From education to employment

Teachers have the BIGGEST gender pension gap out of any industry


New study uncovers the truth behind the gender pension pay gap as it’s revealed that teachers are facing the biggest pension pay gap

With TikTok searches for content around pensions increasing by 83% in the past 12 months and Google searches for ‘how much is a women’s state pension’ increasing by a whopping 238% in the same period, women are becoming more aware that their pension could be significantly impacted by not only their gender, but also the choices they may choose in their lifetime. 

This is why Raisin UK has compiled a report looking into the Gender Pension Gap to find out exactly what the implications are on women’s pensions in the UK. 

Secondary school teachers have the largest loss in pensions

Raisin UK is raising awareness of the gender pension gap in the UK, as findings show that the average annual gender pension gap for women in full-time general secondary education has reached -£1,034 for teachers outside of London. 

The findings show that teachers are actually facing the biggest pension gap in the UK at -£1,019 a year, followed by lecturers at university institutions coming in close second both inside and outside of the capital, at a £943 loss per year.

Not only is the gender pension pay gap the largest in secondary education, but the average salary gap for a woman in general secondary education is £14,021. 

How to close the gap in your own pension pot

Savings expert and co-founder of Raisin UK, Kevin Mountford, explains what parents can do to prevent losing out as a result of having children when it comes to retirement:

“Ultimately, there are a lot of systemic changes that need to take place to help close the gender pension gap for good. However, there are some steps women can take before having a child that can help ensure they don’t end up worse off when it’s time to retire:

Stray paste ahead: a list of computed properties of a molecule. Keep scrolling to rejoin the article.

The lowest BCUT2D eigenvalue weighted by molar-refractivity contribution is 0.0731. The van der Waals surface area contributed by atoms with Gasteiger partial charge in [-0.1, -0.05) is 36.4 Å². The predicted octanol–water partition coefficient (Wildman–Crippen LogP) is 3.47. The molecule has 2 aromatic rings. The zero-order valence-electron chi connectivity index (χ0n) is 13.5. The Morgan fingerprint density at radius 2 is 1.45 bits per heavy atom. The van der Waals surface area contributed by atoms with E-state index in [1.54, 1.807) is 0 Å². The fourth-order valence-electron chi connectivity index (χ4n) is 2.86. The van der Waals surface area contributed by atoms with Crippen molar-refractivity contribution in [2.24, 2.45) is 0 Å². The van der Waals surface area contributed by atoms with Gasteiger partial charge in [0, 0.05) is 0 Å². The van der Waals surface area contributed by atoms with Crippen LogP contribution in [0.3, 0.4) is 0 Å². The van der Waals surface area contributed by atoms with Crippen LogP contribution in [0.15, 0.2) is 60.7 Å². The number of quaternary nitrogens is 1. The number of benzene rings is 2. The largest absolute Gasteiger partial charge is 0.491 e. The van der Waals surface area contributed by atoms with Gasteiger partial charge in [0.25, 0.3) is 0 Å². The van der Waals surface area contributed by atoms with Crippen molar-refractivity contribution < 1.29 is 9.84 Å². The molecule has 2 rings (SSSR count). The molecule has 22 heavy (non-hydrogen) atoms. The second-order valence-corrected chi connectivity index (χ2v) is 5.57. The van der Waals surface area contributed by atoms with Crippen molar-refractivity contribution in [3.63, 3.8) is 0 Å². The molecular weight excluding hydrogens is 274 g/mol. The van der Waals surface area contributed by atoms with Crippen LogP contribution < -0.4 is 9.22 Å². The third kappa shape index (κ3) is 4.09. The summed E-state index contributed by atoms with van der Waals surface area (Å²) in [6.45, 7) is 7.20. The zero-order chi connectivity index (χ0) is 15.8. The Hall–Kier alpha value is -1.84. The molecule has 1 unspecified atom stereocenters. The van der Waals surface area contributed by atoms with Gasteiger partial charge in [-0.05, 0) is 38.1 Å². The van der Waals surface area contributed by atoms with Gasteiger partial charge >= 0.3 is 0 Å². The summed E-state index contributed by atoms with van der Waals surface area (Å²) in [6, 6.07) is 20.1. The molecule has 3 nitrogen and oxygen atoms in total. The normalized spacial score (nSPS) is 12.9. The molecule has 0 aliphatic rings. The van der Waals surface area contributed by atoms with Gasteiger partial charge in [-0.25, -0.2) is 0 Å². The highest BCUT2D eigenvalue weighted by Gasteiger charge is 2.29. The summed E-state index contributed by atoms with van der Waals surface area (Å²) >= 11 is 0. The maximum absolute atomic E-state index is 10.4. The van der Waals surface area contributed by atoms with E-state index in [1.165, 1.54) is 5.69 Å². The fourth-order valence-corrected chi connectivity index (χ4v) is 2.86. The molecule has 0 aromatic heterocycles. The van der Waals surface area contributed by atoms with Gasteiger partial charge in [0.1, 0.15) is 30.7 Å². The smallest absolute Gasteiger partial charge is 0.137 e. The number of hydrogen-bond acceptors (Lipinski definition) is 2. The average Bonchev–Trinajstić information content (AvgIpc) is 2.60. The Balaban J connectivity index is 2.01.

1. Pay a larger contribution early on

Typically, by law, the average employee pension contribution in the UK is at least 5%, however, it’s important to note that this may not be affordable for all. Where people are able to do so, choose to pay more before you expect to have children. This means you don’t have to worry as much when having to plug the gap whilst having dependents.

  1. Start Saving Early with Workplace Pensions

Take advantage of workplace pension schemes such as the UK’s auto-enrolment scheme. Starting these schemes early ensures you benefit from both employer contributions and tax relief, and also will help you to build up a larger nest egg without seeing too much of an impact on your take home pay in later years.

  1. Contribute to Personal Pension Plans (SIPPs)

Consider setting up a Self-Invested Personal Pension (SIPP) alongside your workplace pension for additional retirement savings. SIPPs offer flexibility and control over your investment choices, acting as an additional layer that allows you to save, invest and build up a larger pot of money for when you retire.

  1. Stay Informed about UK Pension Laws

Keep yourself updated on UK pension laws and regulations, including changes to the state pension age and contribution requirements. Staying informed empowers you to assert your rights and plan for retirement effectively, ensuring women have equal access to retirement benefits and opportunities.

  1. Invest in ISAs

Save into Individual Savings Accounts (ISAs) as part of your retirement planning strategy. ISAs provide tax-efficient savings options, including cash ISAs and stocks and shares ISAs, so that you can put extra money away to save for retirement. Lifetime ISAs, if not used for buying your first property, can be withdrawn at the age of 60 to help you through retirement.”

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